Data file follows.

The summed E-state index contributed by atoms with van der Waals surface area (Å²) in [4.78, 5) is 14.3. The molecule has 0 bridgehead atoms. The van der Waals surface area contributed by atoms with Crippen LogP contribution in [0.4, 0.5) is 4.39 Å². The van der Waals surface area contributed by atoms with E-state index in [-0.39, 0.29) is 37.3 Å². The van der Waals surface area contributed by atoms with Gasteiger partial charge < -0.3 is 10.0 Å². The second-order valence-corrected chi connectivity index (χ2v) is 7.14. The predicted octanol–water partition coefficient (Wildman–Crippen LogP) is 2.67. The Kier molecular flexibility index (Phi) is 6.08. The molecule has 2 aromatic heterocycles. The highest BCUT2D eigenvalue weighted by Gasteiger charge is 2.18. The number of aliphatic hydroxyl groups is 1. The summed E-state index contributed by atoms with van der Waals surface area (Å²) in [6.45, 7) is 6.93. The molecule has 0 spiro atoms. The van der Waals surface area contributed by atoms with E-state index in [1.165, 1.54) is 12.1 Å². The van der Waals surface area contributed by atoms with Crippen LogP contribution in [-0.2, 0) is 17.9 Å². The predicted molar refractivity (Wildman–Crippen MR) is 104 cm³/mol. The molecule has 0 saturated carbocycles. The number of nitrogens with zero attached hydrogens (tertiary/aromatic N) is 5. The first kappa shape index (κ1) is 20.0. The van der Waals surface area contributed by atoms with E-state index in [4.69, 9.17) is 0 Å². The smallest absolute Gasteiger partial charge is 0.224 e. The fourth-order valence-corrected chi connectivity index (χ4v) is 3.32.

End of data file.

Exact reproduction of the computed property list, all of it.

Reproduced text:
The summed E-state index contributed by atoms with van der Waals surface area (Å²) in [4.78, 5) is 14.3. The molecule has 0 bridgehead atoms. The van der Waals surface area contributed by atoms with Crippen LogP contribution in [0.4, 0.5) is 4.39 Å². The van der Waals surface area contributed by atoms with E-state index in [-0.39, 0.29) is 37.3 Å². The van der Waals surface area contributed by atoms with Gasteiger partial charge < -0.3 is 10.0 Å². The second-order valence-corrected chi connectivity index (χ2v) is 7.14. The predicted octanol–water partition coefficient (Wildman–Crippen LogP) is 2.67. The Kier molecular flexibility index (Phi) is 6.08. The molecule has 2 aromatic heterocycles. The highest BCUT2D eigenvalue weighted by Gasteiger charge is 2.18. The number of aliphatic hydroxyl groups is 1. The summed E-state index contributed by atoms with van der Waals surface area (Å²) in [6.45, 7) is 6.93. The molecule has 0 spiro atoms. The van der Waals surface area contributed by atoms with E-state index in [1.165, 1.54) is 12.1 Å². The van der Waals surface area contributed by atoms with Crippen LogP contribution in [-0.2, 0) is 17.9 Å². The predicted molar refractivity (Wildman–Crippen MR) is 104 cm³/mol. The molecule has 0 saturated carbocycles. The number of nitrogens with zero attached hydrogens (tertiary/aromatic N) is 5. The first kappa shape index (κ1) is 20.0. The van der Waals surface area contributed by atoms with E-state index in [4.69, 9.17) is 0 Å². The smallest absolute Gasteiger partial charge is 0.224 e. The fourth-order valence-corrected chi connectivity index (χ4v) is 3.32.